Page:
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  1. #1
    Join Date
    Jun 2004
    Posts
    2

    Relational data design problem...

    I am having an issue with determining how I should create table relationships. Here are the four tables I have (shown with abbreviations and only the relevant fields)...

    Company
    --------------------
    - CompId

    User
    --------------------
    - UserId
    - CompId

    Address
    --------------------
    - AddId

    CompAddLink
    --------------------
    - CompAddLinkID
    - CompID
    - AddID

    Now my issue is that a user can only have a relationship with an address if the company has a relationship with the address. Here are things to consider:
    1. If a CompAddLink is deleted, it should cascade

    2. A CompAddLink can not be updated if a user relationship exists

    So here are the options I am pondering:
    1. Create a link table between User and Address. This would require:
    > Update trigger on CompAddLink to prevent updates if a user is using this relationship
    > Insert/Update trigger on UserAddLink to validate that a user has rights to this address

    2. Create a link table between User and CompAddLink. Table would look like this:
    UserCompAddLink
    --------------------
    - UserCompAddLinkId
    - UserId
    - CompId
    - AddId
    > Create the following relationships:
    a. UserCompAddLink.CompId to CompAddLink.CompId
    b. UserCompAddLink.AddId to CompAddLink.AddId
    (meets needs but now I am duplicating data in my database and I try to avoid this)

    3. Create a link table between User and CompAddLink. Table looks like this:
    UserCompAddLink
    --------------------
    - UserCompAddLinkId
    - UserId
    - CompAddLinkId
    > Update trigger on CompAddLink to prevent updates if a user is using this relationship

    Now one common item in all three scenarios above is that I believe I will need is the use of a Delete trigger on CompAddLink to remove user relationships when a company looses rights to an address. To me scenario 1 seems the cleanest but utilizes 2 triggers when only 1 may be needed (using scenario 3). But I have never used a linking table to create a relationship to another linking table. It just seems wrong.

    Any help on this would be appreciated. Thanks in advance.

  2. #2
    Join Date
    Dec 2003
    Location
    Inland Empire
    Posts
    18

    Address DB Design

    How about this:

    You have an AddressID field for both Company and User. You also have a flag field on the User to indicate that their address is linked to the Company address. Then, your business logic can take care of the rest. If the flag is set, anytime the company address changes, the user address will change with it. If it is not set, then a duplicate address should be stored to keep any changes in the company addresss independent of changes in the User address.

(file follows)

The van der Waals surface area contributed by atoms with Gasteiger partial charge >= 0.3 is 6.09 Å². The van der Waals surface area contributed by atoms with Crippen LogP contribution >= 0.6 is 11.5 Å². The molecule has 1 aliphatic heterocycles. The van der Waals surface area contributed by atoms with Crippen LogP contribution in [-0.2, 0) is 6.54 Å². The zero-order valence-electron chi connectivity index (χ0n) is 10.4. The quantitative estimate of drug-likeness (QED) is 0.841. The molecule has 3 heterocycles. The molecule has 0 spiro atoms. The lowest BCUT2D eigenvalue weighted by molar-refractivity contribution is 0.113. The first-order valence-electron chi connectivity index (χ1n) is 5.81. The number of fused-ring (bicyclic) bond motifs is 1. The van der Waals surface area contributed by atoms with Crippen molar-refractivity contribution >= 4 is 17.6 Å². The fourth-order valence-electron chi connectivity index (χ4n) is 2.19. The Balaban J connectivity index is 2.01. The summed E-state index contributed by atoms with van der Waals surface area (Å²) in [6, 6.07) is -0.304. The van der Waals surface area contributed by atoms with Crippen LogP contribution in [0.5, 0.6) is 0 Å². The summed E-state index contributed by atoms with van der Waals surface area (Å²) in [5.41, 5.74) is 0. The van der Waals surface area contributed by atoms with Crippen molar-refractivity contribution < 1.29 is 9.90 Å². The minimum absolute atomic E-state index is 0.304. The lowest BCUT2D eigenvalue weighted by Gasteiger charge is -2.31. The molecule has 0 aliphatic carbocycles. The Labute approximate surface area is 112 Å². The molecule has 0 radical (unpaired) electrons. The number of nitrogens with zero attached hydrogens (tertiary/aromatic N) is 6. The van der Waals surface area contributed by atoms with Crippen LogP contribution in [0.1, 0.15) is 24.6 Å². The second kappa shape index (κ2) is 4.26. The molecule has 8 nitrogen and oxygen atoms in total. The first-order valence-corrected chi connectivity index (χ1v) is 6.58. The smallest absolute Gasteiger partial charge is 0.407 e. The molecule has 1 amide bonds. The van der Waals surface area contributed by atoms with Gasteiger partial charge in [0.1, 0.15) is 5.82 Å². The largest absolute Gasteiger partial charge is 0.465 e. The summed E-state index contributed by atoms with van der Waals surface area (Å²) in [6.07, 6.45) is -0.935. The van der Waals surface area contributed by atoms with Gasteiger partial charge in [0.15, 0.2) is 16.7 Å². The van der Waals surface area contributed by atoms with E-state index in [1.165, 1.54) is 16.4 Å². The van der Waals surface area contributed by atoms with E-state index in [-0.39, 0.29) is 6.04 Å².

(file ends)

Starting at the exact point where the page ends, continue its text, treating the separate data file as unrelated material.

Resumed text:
This would also allow your User to add supplemental information (department, cubicle/office #) to the Company address when they are being created to make things more relevant from the beginning.

  3. #3
    Join Date
    Dec 2003
    Location
    Inland Empire
    Posts
    18
    Let me add on to what I just said... So your design would really look like this:

    User
    -------
    UserID
    AddressID
    CompanyID
    CompAddrLinkFlg

    Company
    --------
    CompanyID
    AddressID

    Address
    --------
    AddressID


    You wouldn't need any other tables for this.

  4. #4
    Join Date
    May 2003
    Posts
    13

    Talking

    Use this approach and it will solve all your problems. Use Party table for anything, User, Company... I would use Related Party if any company is related to other company e.g. subsidiary...

    Enjoy
    Attached Thumbnails Attached Thumbnails Party.jpg  

  5. #5
    Join Date
    Jun 2004
    Posts
    2
    Thanks Ciperlad

    But each Company can "own" more than one address and each User can relate to one or more of them. So the AddressId in the Company and User tables does not solve that. And I do like the idea of allowing the User to add more information (I will have to remember that for my next project like this) but the actual purpose of this is assigning shipping addresses to a company. Then the sales manager has the ability to assign shipping locations to the sales users. Each salesperson is only allowed to ship from certain addresses.

    So I need to relate multiple Addresses to a Company and then allow a User to be related to any of the addresses that the Company relates to. My big question is how to keep the relationships valid from a DB level. I know I can enforce this using code, but that demoralizes part of my DB.

    PazPower,
    I appreciate your response as well, but again it only solves part of the problem. I need to make sure the tables can not have data that is not valid. And using your diagram I do not see how applying that to my problem would prevent the link tables from storing "bad" data.

  6. #6
    Join Date
    Jun 2004
    Location
    Kuala Lumpur
    Posts
    4
    I think you can solve this problem using a compound key - it's not as neat as it could be, but it's simpler than most of the other suggestions.

    Company
    ---------
    *CompanyId

    CompanyAddress
    ----------------
    *CompanyId
    *AddressId
    AddressDetails

    User
    -------
    *UserId
    CompanyId
    AddressId

    (* denotes Primary Key fields)

    So the User table uses both CompanyId and AddressId as its foreign key to the CompanyAddress table, and you can create a constraint on that. This prevents a User from having an address that isn't valid for their company.

    Is that the problem you wanted to solve, or have I missed an important requirement?

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